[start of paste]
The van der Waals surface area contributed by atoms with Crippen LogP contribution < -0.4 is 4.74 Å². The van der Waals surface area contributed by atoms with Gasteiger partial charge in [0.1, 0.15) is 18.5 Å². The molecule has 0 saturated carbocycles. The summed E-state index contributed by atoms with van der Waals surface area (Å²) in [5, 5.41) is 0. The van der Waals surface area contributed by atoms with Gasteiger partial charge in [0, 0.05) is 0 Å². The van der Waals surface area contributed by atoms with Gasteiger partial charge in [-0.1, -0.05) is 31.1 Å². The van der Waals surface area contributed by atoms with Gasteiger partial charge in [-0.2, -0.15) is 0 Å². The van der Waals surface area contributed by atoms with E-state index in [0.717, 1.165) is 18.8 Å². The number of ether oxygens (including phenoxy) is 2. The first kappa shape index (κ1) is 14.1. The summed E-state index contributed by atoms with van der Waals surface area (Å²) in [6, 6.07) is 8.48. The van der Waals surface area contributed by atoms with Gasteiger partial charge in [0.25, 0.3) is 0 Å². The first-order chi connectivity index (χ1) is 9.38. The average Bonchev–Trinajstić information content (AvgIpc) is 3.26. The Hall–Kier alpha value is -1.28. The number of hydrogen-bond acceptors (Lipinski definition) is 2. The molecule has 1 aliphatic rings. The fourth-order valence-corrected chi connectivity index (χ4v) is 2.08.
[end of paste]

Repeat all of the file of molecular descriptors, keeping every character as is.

The van der Waals surface area contributed by atoms with Crippen LogP contribution < -0.4 is 4.74 Å². The van der Waals surface area contributed by atoms with Gasteiger partial charge in [0.1, 0.15) is 18.5 Å². The molecule has 0 saturated carbocycles. The summed E-state index contributed by atoms with van der Waals surface area (Å²) in [5, 5.41) is 0. The van der Waals surface area contributed by atoms with Gasteiger partial charge in [0, 0.05) is 0 Å². The van der Waals surface area contributed by atoms with Gasteiger partial charge in [-0.1, -0.05) is 31.1 Å². The van der Waals surface area contributed by atoms with Gasteiger partial charge in [-0.2, -0.15) is 0 Å². The van der Waals surface area contributed by atoms with E-state index in [0.717, 1.165) is 18.8 Å². The number of ether oxygens (including phenoxy) is 2. The first kappa shape index (κ1) is 14.1. The summed E-state index contributed by atoms with van der Waals surface area (Å²) in [6, 6.07) is 8.48. The van der Waals surface area contributed by atoms with Gasteiger partial charge in [0.25, 0.3) is 0 Å². The first-order chi connectivity index (χ1) is 9.38. The average Bonchev–Trinajstić information content (AvgIpc) is 3.26. The Hall–Kier alpha value is -1.28. The number of hydrogen-bond acceptors (Lipinski definition) is 2. The molecule has 1 aliphatic rings. The fourth-order valence-corrected chi connectivity index (χ4v) is 2.08.